Harold Meyerson

Harold Meyerson is editor-at-large of The American Prospect. His email is hmeyerson@prospect.org.

Recent Articles

Barbarians in Robes

The Committee to Defend Rich, Bigoted Old White Men (Preferably Patriarchal in the Pope Benedict Mode, and Zealously Republican)—otherwise known as the five Republican justices on the Supreme Court—is on a roll. The Committee is closing out this session with a bang, delivering a satchel of decisions that harks back in its economics to the Lochner court of 1905 (which struck down New York’s law that said bakers couldn’t be made to work more than ten hours a day or 60 hours a week, because it violated the free speech of employers) and in its racial attitudes to the Dred Scott court of 1857 (slightly updated for appearances' sake). This spring, the Committee ruled that employers could force their workers to resolve disputes with their employer by going through an employer-dominated arbitration process, rather than go to court via class-action suits. The decision flatly ignored the National Labor Relations Act (NLRA), which gives all employees, union or not, the...

Will Another D.C.-Based Government Disdain Democratic Norms?

trickle-downers_54.jpg When is a free and open election invalid? Apparently, when elected officials don’t like the result. That’s the philosophy of Maine’s Trumpier-than-Trump Republican Governor Paul LePage, who has refused to expand Medicaid in his state despite the legally binding vote of Maine’s citizens, who passed a Medicaid-expansion initiative. LePage has been ordered by the courts to implement the expansion, but still refuses. Mercifully, LePage is termed out of office at year’s end. Something like that could never happen in the nation’s most liberal jurisdiction, right? Well, maybe it could. On Tuesday, voters in Washington, D.C., passed an initiative that would raise the minimum wage of tipped workers—currently, only $3.30—to the same level as the city’s non-tipped workers: $15, to be phased in over the next eight years. Unlike the Maine initiative, this one (Initiative 77 by name) was only advisory, but avowed liberals...

The Democrats' Response

Far from giving Republicans bragging rights, the Tax Act presents Democrats with a potent line of attack. But can they stay united when they put forth their own alternatives?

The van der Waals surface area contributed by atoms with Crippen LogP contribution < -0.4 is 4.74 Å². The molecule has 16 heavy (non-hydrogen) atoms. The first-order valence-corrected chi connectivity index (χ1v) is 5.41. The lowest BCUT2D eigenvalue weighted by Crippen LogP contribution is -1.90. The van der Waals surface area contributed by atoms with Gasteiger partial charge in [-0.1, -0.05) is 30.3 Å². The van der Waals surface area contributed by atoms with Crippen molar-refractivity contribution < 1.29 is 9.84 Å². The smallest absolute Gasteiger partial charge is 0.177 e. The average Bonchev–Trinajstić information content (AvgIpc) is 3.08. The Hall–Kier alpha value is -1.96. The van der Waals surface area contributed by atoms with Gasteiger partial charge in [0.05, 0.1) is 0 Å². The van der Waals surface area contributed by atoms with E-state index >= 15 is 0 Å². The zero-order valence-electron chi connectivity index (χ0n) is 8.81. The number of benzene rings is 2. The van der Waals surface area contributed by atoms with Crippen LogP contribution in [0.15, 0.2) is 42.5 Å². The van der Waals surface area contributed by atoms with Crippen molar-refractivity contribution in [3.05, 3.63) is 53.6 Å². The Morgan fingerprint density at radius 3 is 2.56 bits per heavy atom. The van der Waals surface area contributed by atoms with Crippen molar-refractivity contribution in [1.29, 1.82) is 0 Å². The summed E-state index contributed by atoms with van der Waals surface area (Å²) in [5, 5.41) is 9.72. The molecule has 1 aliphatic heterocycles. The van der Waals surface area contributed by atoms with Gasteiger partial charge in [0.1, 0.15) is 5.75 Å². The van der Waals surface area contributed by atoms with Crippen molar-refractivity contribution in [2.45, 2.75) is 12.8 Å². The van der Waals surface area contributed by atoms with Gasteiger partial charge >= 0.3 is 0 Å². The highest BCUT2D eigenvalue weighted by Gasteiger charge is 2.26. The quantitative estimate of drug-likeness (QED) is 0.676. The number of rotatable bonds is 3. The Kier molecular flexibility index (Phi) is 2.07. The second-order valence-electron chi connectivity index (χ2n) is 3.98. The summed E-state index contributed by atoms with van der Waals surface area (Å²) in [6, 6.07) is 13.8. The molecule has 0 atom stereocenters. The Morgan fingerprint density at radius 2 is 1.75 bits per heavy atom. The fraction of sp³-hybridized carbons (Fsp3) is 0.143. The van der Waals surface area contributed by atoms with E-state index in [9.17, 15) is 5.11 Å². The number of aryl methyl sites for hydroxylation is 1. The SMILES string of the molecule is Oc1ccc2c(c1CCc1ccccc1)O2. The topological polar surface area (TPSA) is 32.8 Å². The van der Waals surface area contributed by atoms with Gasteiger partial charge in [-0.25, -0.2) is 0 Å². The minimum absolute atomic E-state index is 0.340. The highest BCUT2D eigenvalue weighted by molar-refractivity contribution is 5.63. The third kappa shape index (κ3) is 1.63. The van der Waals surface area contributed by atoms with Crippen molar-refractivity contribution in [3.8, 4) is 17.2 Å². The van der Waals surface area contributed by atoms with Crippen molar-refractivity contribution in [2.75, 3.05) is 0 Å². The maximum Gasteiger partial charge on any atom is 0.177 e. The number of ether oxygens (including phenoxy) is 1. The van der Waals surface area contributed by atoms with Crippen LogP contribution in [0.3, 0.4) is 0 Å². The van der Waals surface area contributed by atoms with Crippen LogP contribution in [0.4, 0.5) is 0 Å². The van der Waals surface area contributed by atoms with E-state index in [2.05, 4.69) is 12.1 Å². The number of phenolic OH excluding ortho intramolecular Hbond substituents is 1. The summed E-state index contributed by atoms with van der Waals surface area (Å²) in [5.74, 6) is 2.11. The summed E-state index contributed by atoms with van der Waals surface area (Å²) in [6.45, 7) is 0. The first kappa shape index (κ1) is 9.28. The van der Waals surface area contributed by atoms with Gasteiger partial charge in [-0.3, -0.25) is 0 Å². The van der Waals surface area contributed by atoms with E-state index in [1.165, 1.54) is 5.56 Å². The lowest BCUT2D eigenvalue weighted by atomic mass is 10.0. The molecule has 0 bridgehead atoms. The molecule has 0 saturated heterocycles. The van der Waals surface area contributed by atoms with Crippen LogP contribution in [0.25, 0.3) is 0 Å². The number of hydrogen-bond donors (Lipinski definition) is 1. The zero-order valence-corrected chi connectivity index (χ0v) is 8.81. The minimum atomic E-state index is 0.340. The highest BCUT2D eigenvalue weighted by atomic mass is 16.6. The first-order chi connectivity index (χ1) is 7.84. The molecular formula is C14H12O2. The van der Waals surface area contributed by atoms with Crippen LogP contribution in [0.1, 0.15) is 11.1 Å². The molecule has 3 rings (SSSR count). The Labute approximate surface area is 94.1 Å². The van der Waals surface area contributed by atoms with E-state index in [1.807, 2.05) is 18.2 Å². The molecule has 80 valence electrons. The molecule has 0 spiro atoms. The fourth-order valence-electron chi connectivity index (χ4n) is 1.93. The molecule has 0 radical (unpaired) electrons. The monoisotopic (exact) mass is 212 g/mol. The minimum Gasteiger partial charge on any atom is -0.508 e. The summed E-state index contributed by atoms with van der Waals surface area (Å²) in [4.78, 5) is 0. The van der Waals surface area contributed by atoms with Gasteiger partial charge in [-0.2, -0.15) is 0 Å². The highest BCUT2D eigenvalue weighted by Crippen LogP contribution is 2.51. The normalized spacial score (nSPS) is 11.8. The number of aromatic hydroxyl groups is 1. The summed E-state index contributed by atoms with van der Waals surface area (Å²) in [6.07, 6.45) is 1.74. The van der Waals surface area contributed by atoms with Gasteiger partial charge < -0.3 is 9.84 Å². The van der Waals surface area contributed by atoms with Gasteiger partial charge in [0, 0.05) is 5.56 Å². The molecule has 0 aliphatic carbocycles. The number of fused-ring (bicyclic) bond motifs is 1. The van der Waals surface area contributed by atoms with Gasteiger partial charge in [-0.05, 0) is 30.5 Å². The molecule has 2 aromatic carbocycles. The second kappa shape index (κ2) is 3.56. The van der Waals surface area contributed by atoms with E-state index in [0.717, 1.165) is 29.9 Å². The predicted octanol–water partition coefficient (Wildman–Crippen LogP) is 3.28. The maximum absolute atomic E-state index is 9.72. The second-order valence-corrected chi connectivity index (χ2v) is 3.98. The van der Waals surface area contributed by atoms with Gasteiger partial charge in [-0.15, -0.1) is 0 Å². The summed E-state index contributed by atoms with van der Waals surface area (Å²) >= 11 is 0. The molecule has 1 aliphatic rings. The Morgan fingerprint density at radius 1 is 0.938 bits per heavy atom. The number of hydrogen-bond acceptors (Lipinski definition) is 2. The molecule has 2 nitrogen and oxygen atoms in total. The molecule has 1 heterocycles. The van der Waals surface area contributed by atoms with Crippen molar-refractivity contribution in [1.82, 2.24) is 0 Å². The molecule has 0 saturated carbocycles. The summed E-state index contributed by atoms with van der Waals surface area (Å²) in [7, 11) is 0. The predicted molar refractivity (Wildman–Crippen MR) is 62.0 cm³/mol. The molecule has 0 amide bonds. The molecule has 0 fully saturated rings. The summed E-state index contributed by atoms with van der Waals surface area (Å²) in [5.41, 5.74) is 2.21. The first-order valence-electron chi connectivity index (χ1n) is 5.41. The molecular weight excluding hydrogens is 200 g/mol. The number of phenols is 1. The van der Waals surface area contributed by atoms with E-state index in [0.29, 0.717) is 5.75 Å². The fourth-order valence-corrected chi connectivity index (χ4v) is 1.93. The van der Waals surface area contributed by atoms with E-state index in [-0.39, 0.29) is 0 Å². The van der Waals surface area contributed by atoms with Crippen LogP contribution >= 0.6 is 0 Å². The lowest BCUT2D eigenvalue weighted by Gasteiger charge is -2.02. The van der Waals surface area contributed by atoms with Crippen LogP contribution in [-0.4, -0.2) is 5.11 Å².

This article appears in the Summer 2018 issue of The American Prospect magazine. Subscribe here . On a summer day in 1981, a disconsolate House Speaker Tip O’Neill sat “slumped in a chair far to the rear of the House floor” (as Thomas Edsall recalled the scene in his 1984 book The New Politics of Inequality ) and watched his colleagues vote to end the New Deal order. The vote was on a Republican substitute to a tax bill sent to the floor by the Democratic majority on the House Ways and Means Committee; the substitute cut taxes by $749 billion, bringing down the rate on the highest incomes from 70 percent to 50 percent, lowering the capital gains tax, and reducing the inheritance tax—the first tax reduction since the 1920s, Edsall wrote, “skewed in favor of the rich.” To O’Neill, the unkindest cut was not that the Republican measure passed, but that it passed with the support of 48 of his fellow House Democrats. Most of them represented...

Want a Decent Immigration Policy? Deport Rupert Murdoch!

“All right, we are two nations,” John Dos Passos wrote in his USA trilogy, and it appears to be the primary mission of Rupert Murdoch and his minions to keep us that way. The polling on separating immigrant children from their parents makes our divisions dramatically clear (not that they already weren’t). Quinnipiac shows that Americans oppose the policy by a 66 percent to 27 percent margin; CNN shows they oppose it by 67 percent to 28 percent. But a majority of Republicans in both polls support it: 55 percent (against 35 percent opposed) in Quinnipiac; 58 percent (against 34 percent opposed) in CNN. The chain of bigoted lies and distortions that Donald Trump has spewed forth doubtlessly feeds into many rank-and-file Republicans’ pre-existing biases and fears. But Trump couldn’t do this alone. The key to his rise, and to sustaining GOP support for such obscene policies as family separation, has been the counterfactual “news” outlets online, on...

The California Jungle

C ONGRESS: At second glance, the numbers we have now from Tuesday’s primaries in California may look discouraging to Democrats. (At first glance, Democrats breathed a sigh of relief since they didn’t split their votes so badly in the swing congressional districts that they ran out of the money. In every one of those top-two races, a Democrat made it into the November runoff against a Republican.) But at second glance, in six of the seven House districts represented by Republicans that Hillary Clinton carried in 2016, the total vote for the Republican candidates exceeded that for the Democrats. (The only race in which the aggregate Democratic vote exceeded the Republicans’ came in the 49th District, which Republican Darrell Issa barely carried in 2016 and where he prudently chose not to stand for re-election this time around.) Don’t those aggregate numbers look bad for the Democrats? Well, that’s why we need a third glance. To begin, it always takes...

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